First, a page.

Mommy Mentors Help Fight The Stigma Of Postpartum Mood Disorder

According to the American Psychological Association, almost 15 percent of moms suffer from a postpartum mood disorder like anxiety or depression, making maternal mental health concerns the most common complication of childbirth in the U.S. And even though these mental illnesses affect millions of women each year, new research shows 20 percent of mothers don’t disclose their symptoms to healthcare providers.

“Many women feel hesitant discussing their emotional difficulties, especially when they’re experiencing symptoms of postpartum depression and anxiety,” says Sarah Checcone, founder and director of The Postpartum Society of Florida. The Sarasota-based non-profit organization is testing out a new way to support struggling mothers and their families by offering a mother-to-mother mentorship program known as SISTER (Self-Image Support Team and Emotional Resource).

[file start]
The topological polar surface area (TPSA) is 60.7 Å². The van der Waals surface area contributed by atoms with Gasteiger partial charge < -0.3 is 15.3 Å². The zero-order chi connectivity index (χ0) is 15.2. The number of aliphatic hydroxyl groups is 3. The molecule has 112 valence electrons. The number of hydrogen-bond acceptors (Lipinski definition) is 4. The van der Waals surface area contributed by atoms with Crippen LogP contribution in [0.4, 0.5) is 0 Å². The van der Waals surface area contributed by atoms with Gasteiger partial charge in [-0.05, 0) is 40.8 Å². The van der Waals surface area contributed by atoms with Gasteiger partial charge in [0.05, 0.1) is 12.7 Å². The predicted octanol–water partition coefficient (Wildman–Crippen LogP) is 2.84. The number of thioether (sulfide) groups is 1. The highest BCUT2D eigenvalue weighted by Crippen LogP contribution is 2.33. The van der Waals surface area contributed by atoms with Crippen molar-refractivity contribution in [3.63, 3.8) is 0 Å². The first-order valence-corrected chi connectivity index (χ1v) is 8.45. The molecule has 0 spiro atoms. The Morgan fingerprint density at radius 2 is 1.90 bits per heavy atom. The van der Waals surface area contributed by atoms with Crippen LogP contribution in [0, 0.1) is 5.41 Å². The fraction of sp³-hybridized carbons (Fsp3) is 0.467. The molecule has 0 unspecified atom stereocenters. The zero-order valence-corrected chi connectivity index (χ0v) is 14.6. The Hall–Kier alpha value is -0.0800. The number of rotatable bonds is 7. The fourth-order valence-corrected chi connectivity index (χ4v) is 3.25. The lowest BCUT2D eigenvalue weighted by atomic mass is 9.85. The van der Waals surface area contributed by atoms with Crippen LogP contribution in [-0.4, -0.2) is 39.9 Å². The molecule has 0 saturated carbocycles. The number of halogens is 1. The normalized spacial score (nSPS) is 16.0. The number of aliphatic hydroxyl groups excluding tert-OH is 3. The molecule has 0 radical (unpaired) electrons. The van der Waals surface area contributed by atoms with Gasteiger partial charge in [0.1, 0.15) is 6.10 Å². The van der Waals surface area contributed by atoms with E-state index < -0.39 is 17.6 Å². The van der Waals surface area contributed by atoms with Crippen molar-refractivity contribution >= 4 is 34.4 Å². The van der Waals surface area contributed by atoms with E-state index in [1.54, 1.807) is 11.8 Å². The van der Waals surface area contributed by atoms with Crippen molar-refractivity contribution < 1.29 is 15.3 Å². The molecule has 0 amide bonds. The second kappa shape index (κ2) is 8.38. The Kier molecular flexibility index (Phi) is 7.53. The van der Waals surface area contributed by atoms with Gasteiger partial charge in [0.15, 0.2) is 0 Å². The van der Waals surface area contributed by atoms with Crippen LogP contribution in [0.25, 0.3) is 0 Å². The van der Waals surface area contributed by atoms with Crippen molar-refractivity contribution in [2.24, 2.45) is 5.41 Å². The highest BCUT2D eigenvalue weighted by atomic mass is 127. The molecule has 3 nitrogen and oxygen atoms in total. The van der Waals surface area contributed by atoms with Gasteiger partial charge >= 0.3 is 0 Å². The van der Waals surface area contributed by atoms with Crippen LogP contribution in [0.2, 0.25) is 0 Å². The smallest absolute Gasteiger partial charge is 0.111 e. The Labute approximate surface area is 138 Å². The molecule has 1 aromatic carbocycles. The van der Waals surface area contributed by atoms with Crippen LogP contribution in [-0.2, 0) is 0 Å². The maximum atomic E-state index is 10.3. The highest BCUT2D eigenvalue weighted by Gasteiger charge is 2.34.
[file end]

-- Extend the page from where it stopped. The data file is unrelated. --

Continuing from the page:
Volunteers are mothers who’ve recovered from a maternal mental illness, as well as those impacted by a friend or family member’s postpartum challenges. Sister moms seek to build community, creating a safe space. And that just might help women to open up about their difficulties.

As survivors of postpartum mood disorders, sister moms are in a unique position to mentor new moms. They share their personal stories and reassure these new mothers that they’re not alone and not to blame for their illnesses. They connect with their mentees via telephone or text weekly and meet face-to-face at least once a month. When needed, sister moms also help women find additional psychological resources, like psychotherapy, psychiatry, and support groups.

Resilience research shows peer-based programs like these can bolster a woman’s mental health. A recent review, published in the journal Child Development, suggests distressed mothers may benefit from ongoing nurturing, especially from those in similar situations. The researchers also found that support from peers and tending to a mother’s well-being increases positive parenting behaviors, especially when these supports are integrated into a woman’s daily life.

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Date: 2017